Federal law enforcement, police, and clergy team up to try to address violent crime nationwide

WASHINGTON D.C. — Just blocks away from the U.S. Capitol, police officers, federal agents and clergy members are examining an issue that touches all of them - violent crime.


“When there are fewer police, when police have less direct relationships with communities, crime and violence escalates,” said Rev. Markel Hutchins, President and CEO of MovementForward Inc., a national non-profit organization focused on protecting, promoting, and advancing human and civil rights.

This effort is part of the National Faith and Blue weekend to improve relationships between police and communities.

Rev. Markel Hutchins from Atlanta is one of the organizers. He said he wants Congress to provide more funding to help address the rise in crime.

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“A shift in policy alone is not the answer alone. We need a shift in culture and the Congress and the federal govt must invest more in communities being able to engage on a human level with the people that protect and serve them,” he said.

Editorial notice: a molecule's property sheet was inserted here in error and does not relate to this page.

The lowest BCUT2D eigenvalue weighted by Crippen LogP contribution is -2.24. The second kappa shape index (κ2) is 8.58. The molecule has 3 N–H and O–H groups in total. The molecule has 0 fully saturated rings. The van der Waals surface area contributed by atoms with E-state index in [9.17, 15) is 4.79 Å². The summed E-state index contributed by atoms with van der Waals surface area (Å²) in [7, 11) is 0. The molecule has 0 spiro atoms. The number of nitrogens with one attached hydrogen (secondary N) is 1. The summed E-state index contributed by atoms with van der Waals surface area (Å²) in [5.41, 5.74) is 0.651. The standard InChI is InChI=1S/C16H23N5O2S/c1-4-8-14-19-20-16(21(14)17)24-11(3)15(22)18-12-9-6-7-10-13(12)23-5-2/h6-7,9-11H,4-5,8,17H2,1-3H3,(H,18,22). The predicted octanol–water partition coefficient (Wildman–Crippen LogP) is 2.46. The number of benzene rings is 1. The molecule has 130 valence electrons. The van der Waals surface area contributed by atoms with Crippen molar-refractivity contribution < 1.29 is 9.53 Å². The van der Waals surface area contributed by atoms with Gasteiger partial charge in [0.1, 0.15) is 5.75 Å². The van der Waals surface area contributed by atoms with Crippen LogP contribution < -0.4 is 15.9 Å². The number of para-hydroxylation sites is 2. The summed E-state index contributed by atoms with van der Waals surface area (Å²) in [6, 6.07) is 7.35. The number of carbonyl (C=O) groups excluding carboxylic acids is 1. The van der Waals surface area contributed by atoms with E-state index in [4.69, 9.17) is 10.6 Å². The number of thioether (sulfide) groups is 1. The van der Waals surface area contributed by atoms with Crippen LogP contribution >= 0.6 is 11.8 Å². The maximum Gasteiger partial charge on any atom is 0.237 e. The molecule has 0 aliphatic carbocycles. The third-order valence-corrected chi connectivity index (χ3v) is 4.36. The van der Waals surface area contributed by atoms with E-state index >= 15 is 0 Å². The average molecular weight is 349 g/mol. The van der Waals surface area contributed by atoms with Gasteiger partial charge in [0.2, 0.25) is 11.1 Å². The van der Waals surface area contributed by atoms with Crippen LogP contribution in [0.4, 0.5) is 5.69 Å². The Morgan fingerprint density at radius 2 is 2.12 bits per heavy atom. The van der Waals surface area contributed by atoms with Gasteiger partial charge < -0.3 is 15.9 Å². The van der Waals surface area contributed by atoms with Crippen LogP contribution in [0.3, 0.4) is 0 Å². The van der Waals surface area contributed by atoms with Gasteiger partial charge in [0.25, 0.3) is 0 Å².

This also comes as the Gun Violence Archive tracks more than 530 mass shootings this year. One of the most recent incidents happened at Morgan State University in Maryland.

But on Capitol Hill, some House Republicans are pushing legislation that would repeal every gun safety law passed between 2021 and 2022.

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In response to gun violence, the Justice Department recently announced more than $4.4 billion in grants for community safety programs at the state and local levels.

Federal agencies like ATF work with local police departments. Agents from the DC Field Office say they also want to find more ways to interact with communities before crime happens.

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“The first time people see us is when we’re coming out for an arrest, search warrant or something like that so that can have a negative image of the first time they came to the community so we want to balance that with some outreach and community involvement and engagement,” said Craig Kailimai, Special Agent in Charge of the Washington, D.C. Field Office of the ATF.

Last year, Congress passed the Bipartisan Safer Communities Act. This law provides money for school security, mental health resources and for states to pass ‘red flag’ laws.

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